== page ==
World Password Day is reminder to keep accounts less hackable

Just last year, identity fraud hit an all-time high

Horry County Schools paid nearly $10,000 to hackers who attacked the district’s network, district spokesperson Teal Harding confirmed on Monday. The hackers locked files across the district’s network in February and required a ransom to unlock them. Similar attacks, with a virus known as ransomware, have hit networks across the country.
Courtesy: WBTW

BOARDMAN, Ohio (WKBN) – Thursday is World Password Day. It may seem silly, but if you have any online account with personal information, it’s important to keep password security in mind.

Identity theft hit an all-time high in 2016. Avan Odom of Warren had his identity stolen five years ago. Now he changes his passwords at least a couple of times in a six-month span.

“That was the eye-opener. Before then, I was very reluctant on changing passwords. I just trusted that I was safe,” Odom said. “You never know who might be looking over your shoulder.”

David Holliday with Best Buy’s Geek Squad says keeping those passwords fresh is key. He said the more complicated the better. He says not to use birthdays or pet names because those are easy to figure out. He recommends using passphrases with numbers and symbols instead of just a password.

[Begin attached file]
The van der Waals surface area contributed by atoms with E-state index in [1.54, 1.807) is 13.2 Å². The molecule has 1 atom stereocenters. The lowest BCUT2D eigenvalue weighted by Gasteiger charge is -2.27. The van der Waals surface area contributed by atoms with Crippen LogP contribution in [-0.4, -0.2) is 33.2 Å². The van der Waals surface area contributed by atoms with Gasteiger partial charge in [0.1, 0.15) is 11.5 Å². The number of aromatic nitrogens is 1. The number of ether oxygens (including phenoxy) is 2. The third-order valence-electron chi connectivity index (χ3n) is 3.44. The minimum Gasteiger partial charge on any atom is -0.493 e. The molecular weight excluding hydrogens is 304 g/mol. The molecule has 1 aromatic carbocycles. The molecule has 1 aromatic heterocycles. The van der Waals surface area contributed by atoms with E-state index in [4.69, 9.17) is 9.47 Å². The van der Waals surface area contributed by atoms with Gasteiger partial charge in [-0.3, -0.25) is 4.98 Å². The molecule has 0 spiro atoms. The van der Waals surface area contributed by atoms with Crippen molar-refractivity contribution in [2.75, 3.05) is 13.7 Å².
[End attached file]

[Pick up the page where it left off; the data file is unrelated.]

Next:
“It keeps hackers from guessing them quite as easily. You can even use symbols in place of some letters to make it easier to remember,” Holliday said. “Always go with different passwords for every site. If one gets guessed, they have access to everything.”

As for Odom, being a victim of identity theft has kept him on edge. He says he is always wondering when he may fall victim to a hacker.

“Leary, never totally comfortable realizing hackers are out there,” Odom said.

According to the online tech website CNET, passwords should be about 16 characters and contain a combination of numbers and symbols. The password should be free of dictionary words, usernames, pronouns, IDs, and any other predefined number or letter sequence.

CNET uses an example of turning a phrase like “I hope the Giants will win the World Series in 2016! into a password by taking the first letter of each word and all the numbers and symbols to create a new password: ihtGwwtWSi2016!


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